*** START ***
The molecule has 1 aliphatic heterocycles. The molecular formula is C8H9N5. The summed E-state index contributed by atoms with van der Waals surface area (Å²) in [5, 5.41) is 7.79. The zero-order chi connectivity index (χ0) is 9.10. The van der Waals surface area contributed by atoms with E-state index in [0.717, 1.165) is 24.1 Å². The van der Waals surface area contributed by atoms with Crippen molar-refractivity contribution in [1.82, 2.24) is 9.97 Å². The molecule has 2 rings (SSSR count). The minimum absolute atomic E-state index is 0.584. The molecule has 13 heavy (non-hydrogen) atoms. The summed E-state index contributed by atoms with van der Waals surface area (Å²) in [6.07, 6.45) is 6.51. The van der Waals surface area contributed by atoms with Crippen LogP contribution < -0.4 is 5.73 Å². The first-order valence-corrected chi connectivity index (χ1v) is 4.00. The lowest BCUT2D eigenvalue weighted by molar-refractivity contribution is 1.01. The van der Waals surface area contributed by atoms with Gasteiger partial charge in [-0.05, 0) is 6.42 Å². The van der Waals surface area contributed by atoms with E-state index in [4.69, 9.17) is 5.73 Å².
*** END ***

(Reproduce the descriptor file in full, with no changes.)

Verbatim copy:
The molecule has 1 aliphatic heterocycles. The molecular formula is C8H9N5. The summed E-state index contributed by atoms with van der Waals surface area (Å²) in [5, 5.41) is 7.79. The zero-order chi connectivity index (χ0) is 9.10. The van der Waals surface area contributed by atoms with E-state index in [0.717, 1.165) is 24.1 Å². The van der Waals surface area contributed by atoms with Crippen molar-refractivity contribution in [1.82, 2.24) is 9.97 Å². The molecule has 2 rings (SSSR count). The minimum absolute atomic E-state index is 0.584. The molecule has 13 heavy (non-hydrogen) atoms. The summed E-state index contributed by atoms with van der Waals surface area (Å²) in [6.07, 6.45) is 6.51. The van der Waals surface area contributed by atoms with Crippen LogP contribution < -0.4 is 5.73 Å². The first-order valence-corrected chi connectivity index (χ1v) is 4.00. The lowest BCUT2D eigenvalue weighted by molar-refractivity contribution is 1.01. The van der Waals surface area contributed by atoms with Gasteiger partial charge in [-0.05, 0) is 6.42 Å². The van der Waals surface area contributed by atoms with E-state index in [4.69, 9.17) is 5.73 Å².